by Enrique Sacristán
At a time when modern humans were beginning to leave Africa
Neanderthals were living on our planet,
Scholz's star approached less than a light-year.
Evidences of the Passage of the Scholz's star
when the human
species was already on Earth,
a small reddish
star approached our solar system
gravitationally disturbed comets and asteroids.
the Complutense University of Madrid
University of Cambridge
that the movement of some of these objects
is still marked
by that stellar encounter.
At a time when modern humans were beginning to leave Africa and the
Neanderthals were living on our planet,
Scholz's star - named after German
astronomer Ralf-Dieter Scholz who discovered it - approached
less than a light-year from the Sun.
Nowadays it is almost 20
light-years away, but 70,000 years ago it entered the
Oort cloud, a reservoir of
trans-Neptunian objects located at the confines of the solar system.
This discovery was made public in 2015 by a team of astronomers led
by Professor Eric Mamajek of the University of Rochester
The details of that
stellar flyby (The
Closest known Flyby of a Star to the Solar System), the
closest documented so far, were presented in The Astrophysical
Now two astronomers from the Complutense University of Madrid
(Spain), the brothers Carlos and Raúl de la Fuente Marcos,
together with the researcher Sverre J. Aarseth of the
University of Cambridge (United Kingdom), have analyzed for the
first time the nearly 340 objects of the solar system with
hyperbolic orbits (very open V-shaped, not the typical
elliptical), and in doing so they have detected that the trajectory
of some of them is influenced by the passage of Scholz's star.
simulations we have calculated the radiants or positions in the
sky from which all these hyperbolic objects seem to come,"
explains Carlos de la Fuente Marcos, who together with the other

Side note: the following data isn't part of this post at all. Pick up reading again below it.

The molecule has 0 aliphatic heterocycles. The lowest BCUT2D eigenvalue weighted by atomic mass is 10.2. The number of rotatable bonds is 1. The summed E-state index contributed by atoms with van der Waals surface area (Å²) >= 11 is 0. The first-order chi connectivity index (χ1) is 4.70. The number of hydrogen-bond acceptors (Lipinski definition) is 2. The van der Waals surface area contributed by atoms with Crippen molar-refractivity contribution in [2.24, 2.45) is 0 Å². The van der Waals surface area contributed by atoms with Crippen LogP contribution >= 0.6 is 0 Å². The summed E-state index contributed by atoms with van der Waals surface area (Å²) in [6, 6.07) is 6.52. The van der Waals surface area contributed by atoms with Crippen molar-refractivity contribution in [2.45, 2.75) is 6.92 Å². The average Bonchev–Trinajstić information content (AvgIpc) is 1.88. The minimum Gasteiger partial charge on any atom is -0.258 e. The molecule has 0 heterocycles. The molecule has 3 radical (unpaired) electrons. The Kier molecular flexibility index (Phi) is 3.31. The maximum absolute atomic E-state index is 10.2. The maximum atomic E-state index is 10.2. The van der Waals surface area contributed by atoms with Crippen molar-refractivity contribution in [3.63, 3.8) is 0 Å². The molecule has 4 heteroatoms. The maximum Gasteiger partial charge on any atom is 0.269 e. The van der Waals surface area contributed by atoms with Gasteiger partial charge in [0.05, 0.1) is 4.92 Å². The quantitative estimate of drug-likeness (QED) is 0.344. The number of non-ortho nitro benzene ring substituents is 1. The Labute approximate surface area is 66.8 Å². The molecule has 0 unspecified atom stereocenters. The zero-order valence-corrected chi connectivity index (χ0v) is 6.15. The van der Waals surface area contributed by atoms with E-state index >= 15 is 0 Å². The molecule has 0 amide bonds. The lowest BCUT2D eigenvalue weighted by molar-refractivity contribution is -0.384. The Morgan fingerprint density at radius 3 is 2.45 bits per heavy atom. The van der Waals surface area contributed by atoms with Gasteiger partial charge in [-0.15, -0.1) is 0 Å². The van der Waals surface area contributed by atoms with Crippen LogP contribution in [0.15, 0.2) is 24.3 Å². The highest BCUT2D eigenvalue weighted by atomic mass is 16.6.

coauthors publishes the results (Where
the Solar System meets the Solar Neighborhood) in the
MNRAS Letters journal.
"In principle," he adds, "one would expect those positions to be
evenly distributed in the sky, particularly if these objects
come from the Oort cloud; however, what we find is very
different: a statistically significant accumulation of radiants.
over-density appears projected in the direction of the
constellation of Gemini, which fits the close encounter with
The moment in which this
star passed close to us and its position during prehistory coincide
with the data of the new investigation and in those of Mamajek and
"It could be a
coincidence, but it is unlikely that both location and time are
compatible," says De la Fuente Marcos, who points out that their
simulations suggest that Scholz's star approached even more than
the 0.6 light-years pointed out in the 2015 study as the lower
The close fly-by of this
star 70,000 years ago did not disturb all the hyperbolic objects of
the solar system, only those that were closest to it at that time.
"For example, the
radiant of the famous interstellar
asteroid 'Oumuamua is in the constellation of Lyra
(the Harp), very far from Gemini, therefore it is not part of
the detected over-density," says De la Fuente Marcos.
He is confident that new
studies and observations will confirm the idea that a star passed
close to us in a relatively recent period.
Scholz's star is actually a binary system formed by a small red
dwarf, with about 9% of the mass of the Sun, around which a much
less bright and smaller brown dwarf orbits.
It is likely that our
ancestors saw its faint reddish light in the nights of prehistory.
Artist's conception of Scholz's star
brown dwarf companion (foreground)
its flyby of the solar system 70,000 years ago.
have appeared as a brilliant star.
pair is now about 20 light years away.
Osadciw/University of Rochester
C. de la Fuente
Marcos, R. de la Fuente Marcos, S. J. Aarseth - "Where the Solar
system meets the solar neighborhood: patterns in the
distribution of radiants of observed hyperbolic minor bodies" -
MNRAS Letters, 2018.